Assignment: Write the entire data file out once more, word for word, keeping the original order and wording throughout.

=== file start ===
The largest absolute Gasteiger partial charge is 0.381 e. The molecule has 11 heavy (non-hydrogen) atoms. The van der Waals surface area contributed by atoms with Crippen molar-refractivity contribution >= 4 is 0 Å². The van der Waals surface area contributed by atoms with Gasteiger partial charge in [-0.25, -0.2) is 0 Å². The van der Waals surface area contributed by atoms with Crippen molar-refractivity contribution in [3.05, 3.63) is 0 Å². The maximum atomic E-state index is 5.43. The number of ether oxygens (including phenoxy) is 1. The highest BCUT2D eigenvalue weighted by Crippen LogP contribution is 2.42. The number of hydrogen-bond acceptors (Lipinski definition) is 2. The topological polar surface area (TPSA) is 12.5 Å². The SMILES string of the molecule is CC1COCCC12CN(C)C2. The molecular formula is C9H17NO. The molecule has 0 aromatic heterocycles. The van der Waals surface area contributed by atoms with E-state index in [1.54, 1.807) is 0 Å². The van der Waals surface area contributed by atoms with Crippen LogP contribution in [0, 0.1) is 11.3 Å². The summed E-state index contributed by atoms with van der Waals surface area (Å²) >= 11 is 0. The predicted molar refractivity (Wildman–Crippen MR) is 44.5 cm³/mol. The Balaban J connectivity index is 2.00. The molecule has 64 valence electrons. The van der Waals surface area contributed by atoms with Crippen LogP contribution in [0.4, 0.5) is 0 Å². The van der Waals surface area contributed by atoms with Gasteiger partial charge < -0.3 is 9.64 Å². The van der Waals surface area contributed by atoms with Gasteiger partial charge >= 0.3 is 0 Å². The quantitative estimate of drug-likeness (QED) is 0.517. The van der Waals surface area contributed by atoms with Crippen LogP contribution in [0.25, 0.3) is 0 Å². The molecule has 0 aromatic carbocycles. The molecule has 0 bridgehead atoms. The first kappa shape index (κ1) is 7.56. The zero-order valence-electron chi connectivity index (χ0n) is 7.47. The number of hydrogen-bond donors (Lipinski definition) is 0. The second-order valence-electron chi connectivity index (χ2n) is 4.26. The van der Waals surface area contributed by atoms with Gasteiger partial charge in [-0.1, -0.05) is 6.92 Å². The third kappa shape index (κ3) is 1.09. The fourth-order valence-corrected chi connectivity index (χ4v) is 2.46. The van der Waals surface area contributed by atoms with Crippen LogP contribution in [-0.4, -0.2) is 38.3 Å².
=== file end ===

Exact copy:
The largest absolute Gasteiger partial charge is 0.381 e. The molecule has 11 heavy (non-hydrogen) atoms. The van der Waals surface area contributed by atoms with Crippen molar-refractivity contribution >= 4 is 0 Å². The van der Waals surface area contributed by atoms with Gasteiger partial charge in [-0.25, -0.2) is 0 Å². The van der Waals surface area contributed by atoms with Crippen molar-refractivity contribution in [3.05, 3.63) is 0 Å². The maximum atomic E-state index is 5.43. The number of ether oxygens (including phenoxy) is 1. The highest BCUT2D eigenvalue weighted by Crippen LogP contribution is 2.42. The number of hydrogen-bond acceptors (Lipinski definition) is 2. The topological polar surface area (TPSA) is 12.5 Å². The SMILES string of the molecule is CC1COCCC12CN(C)C2. The molecular formula is C9H17NO. The molecule has 0 aromatic heterocycles. The van der Waals surface area contributed by atoms with E-state index in [1.54, 1.807) is 0 Å². The van der Waals surface area contributed by atoms with Crippen LogP contribution in [0, 0.1) is 11.3 Å². The summed E-state index contributed by atoms with van der Waals surface area (Å²) >= 11 is 0. The predicted molar refractivity (Wildman–Crippen MR) is 44.5 cm³/mol. The Balaban J connectivity index is 2.00. The molecule has 64 valence electrons. The van der Waals surface area contributed by atoms with Crippen LogP contribution in [0.4, 0.5) is 0 Å². The van der Waals surface area contributed by atoms with Gasteiger partial charge < -0.3 is 9.64 Å². The van der Waals surface area contributed by atoms with Gasteiger partial charge >= 0.3 is 0 Å². The quantitative estimate of drug-likeness (QED) is 0.517. The van der Waals surface area contributed by atoms with Crippen LogP contribution in [0.25, 0.3) is 0 Å². The molecule has 0 aromatic carbocycles. The molecule has 0 bridgehead atoms. The first kappa shape index (κ1) is 7.56. The zero-order valence-electron chi connectivity index (χ0n) is 7.47. The number of hydrogen-bond donors (Lipinski definition) is 0. The second-order valence-electron chi connectivity index (χ2n) is 4.26. The van der Waals surface area contributed by atoms with Gasteiger partial charge in [-0.1, -0.05) is 6.92 Å². The third kappa shape index (κ3) is 1.09. The fourth-order valence-corrected chi connectivity index (χ4v) is 2.46. The van der Waals surface area contributed by atoms with Crippen LogP contribution in [-0.4, -0.2) is 38.3 Å².